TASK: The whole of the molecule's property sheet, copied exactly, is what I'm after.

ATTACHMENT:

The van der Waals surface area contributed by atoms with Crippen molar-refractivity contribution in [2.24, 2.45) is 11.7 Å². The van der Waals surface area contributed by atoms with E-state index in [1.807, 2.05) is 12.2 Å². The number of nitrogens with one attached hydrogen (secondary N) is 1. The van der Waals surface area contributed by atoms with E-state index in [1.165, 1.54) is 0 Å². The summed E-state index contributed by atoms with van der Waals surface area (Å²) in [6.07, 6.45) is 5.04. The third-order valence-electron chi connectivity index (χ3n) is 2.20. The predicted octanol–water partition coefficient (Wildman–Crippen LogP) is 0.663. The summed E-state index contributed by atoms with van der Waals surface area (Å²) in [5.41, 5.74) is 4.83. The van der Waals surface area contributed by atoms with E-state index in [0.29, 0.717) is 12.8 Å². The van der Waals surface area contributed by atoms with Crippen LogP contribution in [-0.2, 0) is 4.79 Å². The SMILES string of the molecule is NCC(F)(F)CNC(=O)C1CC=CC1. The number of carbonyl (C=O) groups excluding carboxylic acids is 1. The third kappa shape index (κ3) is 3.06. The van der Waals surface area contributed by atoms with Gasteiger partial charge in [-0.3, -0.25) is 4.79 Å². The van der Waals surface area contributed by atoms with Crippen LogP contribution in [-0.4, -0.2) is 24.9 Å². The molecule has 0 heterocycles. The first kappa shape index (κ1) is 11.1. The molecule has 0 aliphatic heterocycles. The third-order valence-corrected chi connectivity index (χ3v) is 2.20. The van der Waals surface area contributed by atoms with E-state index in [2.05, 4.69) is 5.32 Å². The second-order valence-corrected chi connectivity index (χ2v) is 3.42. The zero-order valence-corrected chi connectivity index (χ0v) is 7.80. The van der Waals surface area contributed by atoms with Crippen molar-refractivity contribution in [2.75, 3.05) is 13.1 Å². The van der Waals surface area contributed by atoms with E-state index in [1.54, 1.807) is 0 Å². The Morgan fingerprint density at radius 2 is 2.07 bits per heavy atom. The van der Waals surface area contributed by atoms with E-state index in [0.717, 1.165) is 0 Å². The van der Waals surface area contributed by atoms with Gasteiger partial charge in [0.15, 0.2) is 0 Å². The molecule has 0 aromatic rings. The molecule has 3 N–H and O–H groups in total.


The van der Waals surface area contributed by atoms with Crippen molar-refractivity contribution in [2.24, 2.45) is 11.7 Å². The van der Waals surface area contributed by atoms with E-state index in [1.807, 2.05) is 12.2 Å². The number of nitrogens with one attached hydrogen (secondary N) is 1. The van der Waals surface area contributed by atoms with E-state index in [1.165, 1.54) is 0 Å². The summed E-state index contributed by atoms with van der Waals surface area (Å²) in [6.07, 6.45) is 5.04. The third-order valence-electron chi connectivity index (χ3n) is 2.20. The predicted octanol–water partition coefficient (Wildman–Crippen LogP) is 0.663. The summed E-state index contributed by atoms with van der Waals surface area (Å²) in [5.41, 5.74) is 4.83. The van der Waals surface area contributed by atoms with E-state index in [0.29, 0.717) is 12.8 Å². The van der Waals surface area contributed by atoms with Crippen LogP contribution in [-0.2, 0) is 4.79 Å². The SMILES string of the molecule is NCC(F)(F)CNC(=O)C1CC=CC1. The number of carbonyl (C=O) groups excluding carboxylic acids is 1. The third kappa shape index (κ3) is 3.06. The van der Waals surface area contributed by atoms with Gasteiger partial charge in [-0.3, -0.25) is 4.79 Å². The van der Waals surface area contributed by atoms with Crippen LogP contribution in [-0.4, -0.2) is 24.9 Å². The molecule has 0 heterocycles. The first kappa shape index (κ1) is 11.1. The molecule has 0 aliphatic heterocycles. The third-order valence-corrected chi connectivity index (χ3v) is 2.20. The van der Waals surface area contributed by atoms with E-state index in [2.05, 4.69) is 5.32 Å². The second-order valence-corrected chi connectivity index (χ2v) is 3.42. The zero-order valence-corrected chi connectivity index (χ0v) is 7.80. The van der Waals surface area contributed by atoms with Crippen molar-refractivity contribution in [2.75, 3.05) is 13.1 Å². The van der Waals surface area contributed by atoms with E-state index in [1.54, 1.807) is 0 Å². The Morgan fingerprint density at radius 2 is 2.07 bits per heavy atom. The van der Waals surface area contributed by atoms with E-state index in [0.717, 1.165) is 0 Å². The van der Waals surface area contributed by atoms with Gasteiger partial charge in [0.15, 0.2) is 0 Å². The molecule has 0 aromatic rings. The molecule has 3 N–H and O–H groups in total.